What’s more, the cost of establishing and protecting the boundaries of property rights can be significant. In limit, the claimants of the benefits of privatization would be willing to devote resources equal to the entire amount of the gain from private rights, which is equivalent to the loss due to not having private rights. Thus the effort to avoid the tragedy of the commons can create another tragedy, equally costly to society, namely the tragedy of private rights creation.
According to the Coase theorem, if trade in an externality is possible, bargaining will lead to an efficient outcome, regardless of the initial allocation of property rights. This was applied to the allocation of frequencies for radio stations to solve the problem of interfering signals. The theory assumes that there are no transaction costs in negotiation of rights. As transaction costs are usually not insignificant in the real world, the initial allocation of rights does matter, and will affect the attainment of an efficient outcome.
Additionally, moral hazard can creep in. Depending on who has ownership rights, a polluting factory may overstate the benefits it gains from polluting, or the victims of the pollution may misrepresent their damages. This situation of information asymmetry in negotiations, due to perverse incentives, will lead to a highly inefficient outcome.
Despite these problems, it is widely accepted that in most cases, private property rights are more efficient than collective property rights. One field in which this is not as widely accepted is the realm of intellectual property rights. Can one claim that markups of 1000’s of per cent on pharmaceutical drugs, allowed by patent restrictions, is equitable? Or that the money invested in protecting Apple’s patent of a black rectangle with rounded corners is productive? Or that the abhorrent destruction of the original Star Wars trilogy by George Lucas’ tight grip on copyright protection was justified?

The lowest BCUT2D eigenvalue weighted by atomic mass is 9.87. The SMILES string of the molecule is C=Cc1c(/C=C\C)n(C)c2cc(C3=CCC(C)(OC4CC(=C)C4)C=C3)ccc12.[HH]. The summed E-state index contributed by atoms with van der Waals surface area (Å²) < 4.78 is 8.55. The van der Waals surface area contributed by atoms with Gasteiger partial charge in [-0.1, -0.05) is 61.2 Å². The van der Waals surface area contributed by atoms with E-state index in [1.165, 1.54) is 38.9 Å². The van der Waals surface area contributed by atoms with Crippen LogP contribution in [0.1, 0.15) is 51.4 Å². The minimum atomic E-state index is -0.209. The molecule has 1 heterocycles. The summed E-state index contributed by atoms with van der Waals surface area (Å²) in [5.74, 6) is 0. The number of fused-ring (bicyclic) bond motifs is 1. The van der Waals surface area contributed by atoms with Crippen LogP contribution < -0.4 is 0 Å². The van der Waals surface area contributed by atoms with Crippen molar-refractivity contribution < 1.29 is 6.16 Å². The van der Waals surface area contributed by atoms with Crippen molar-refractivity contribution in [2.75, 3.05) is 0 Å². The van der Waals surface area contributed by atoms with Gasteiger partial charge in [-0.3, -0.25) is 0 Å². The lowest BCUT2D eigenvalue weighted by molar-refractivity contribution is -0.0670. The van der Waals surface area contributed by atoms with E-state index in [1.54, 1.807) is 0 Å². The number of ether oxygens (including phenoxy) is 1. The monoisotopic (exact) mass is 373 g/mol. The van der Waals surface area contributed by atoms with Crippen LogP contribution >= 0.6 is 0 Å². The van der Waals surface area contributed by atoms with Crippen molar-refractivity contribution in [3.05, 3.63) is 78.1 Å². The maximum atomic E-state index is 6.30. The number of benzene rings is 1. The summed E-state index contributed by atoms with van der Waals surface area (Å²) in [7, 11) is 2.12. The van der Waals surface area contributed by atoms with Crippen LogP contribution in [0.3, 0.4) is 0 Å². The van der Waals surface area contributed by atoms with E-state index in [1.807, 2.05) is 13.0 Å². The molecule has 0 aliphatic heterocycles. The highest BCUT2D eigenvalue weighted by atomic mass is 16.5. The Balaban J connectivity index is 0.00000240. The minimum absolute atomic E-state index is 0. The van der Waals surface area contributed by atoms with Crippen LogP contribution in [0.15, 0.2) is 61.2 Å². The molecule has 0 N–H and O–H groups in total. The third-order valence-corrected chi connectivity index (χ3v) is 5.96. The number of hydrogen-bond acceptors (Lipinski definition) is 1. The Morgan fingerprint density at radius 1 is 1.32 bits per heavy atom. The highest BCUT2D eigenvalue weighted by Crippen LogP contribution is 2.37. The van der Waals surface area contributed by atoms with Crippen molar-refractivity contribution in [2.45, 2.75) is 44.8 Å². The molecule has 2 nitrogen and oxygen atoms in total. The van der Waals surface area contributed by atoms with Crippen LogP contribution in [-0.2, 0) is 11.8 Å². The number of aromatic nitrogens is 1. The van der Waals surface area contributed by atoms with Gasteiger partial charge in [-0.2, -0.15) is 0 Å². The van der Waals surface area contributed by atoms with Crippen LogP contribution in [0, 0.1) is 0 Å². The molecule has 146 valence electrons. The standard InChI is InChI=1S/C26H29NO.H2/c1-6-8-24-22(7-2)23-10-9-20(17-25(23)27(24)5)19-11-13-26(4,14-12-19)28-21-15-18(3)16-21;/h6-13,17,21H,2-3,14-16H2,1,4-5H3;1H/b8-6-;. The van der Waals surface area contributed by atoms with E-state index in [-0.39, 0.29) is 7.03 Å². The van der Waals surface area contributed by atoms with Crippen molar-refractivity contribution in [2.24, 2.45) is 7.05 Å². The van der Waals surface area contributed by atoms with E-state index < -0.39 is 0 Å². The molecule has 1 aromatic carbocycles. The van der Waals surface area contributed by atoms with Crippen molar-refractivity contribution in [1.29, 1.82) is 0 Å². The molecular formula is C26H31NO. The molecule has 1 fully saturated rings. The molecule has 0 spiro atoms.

On one hand, patents and copyright restrictions encourage innovation and creativity by protecting innovations and creations from freeriders. On the other, it can create an exclusive monopoly over a commodity. Some argue that that intellectual property is a public good, the use of which by one person does not diminish its use by another. Others contend that ethically, you are entitled to own anything you produce. This debate has split even the propertarian/libertarian camp.
Exclusive estate rights, on real or intellectual property, provide claimants with incentives which are entirely different to those offered by property of the commons. The question is, are these incentives socially beneficial or economically efficient?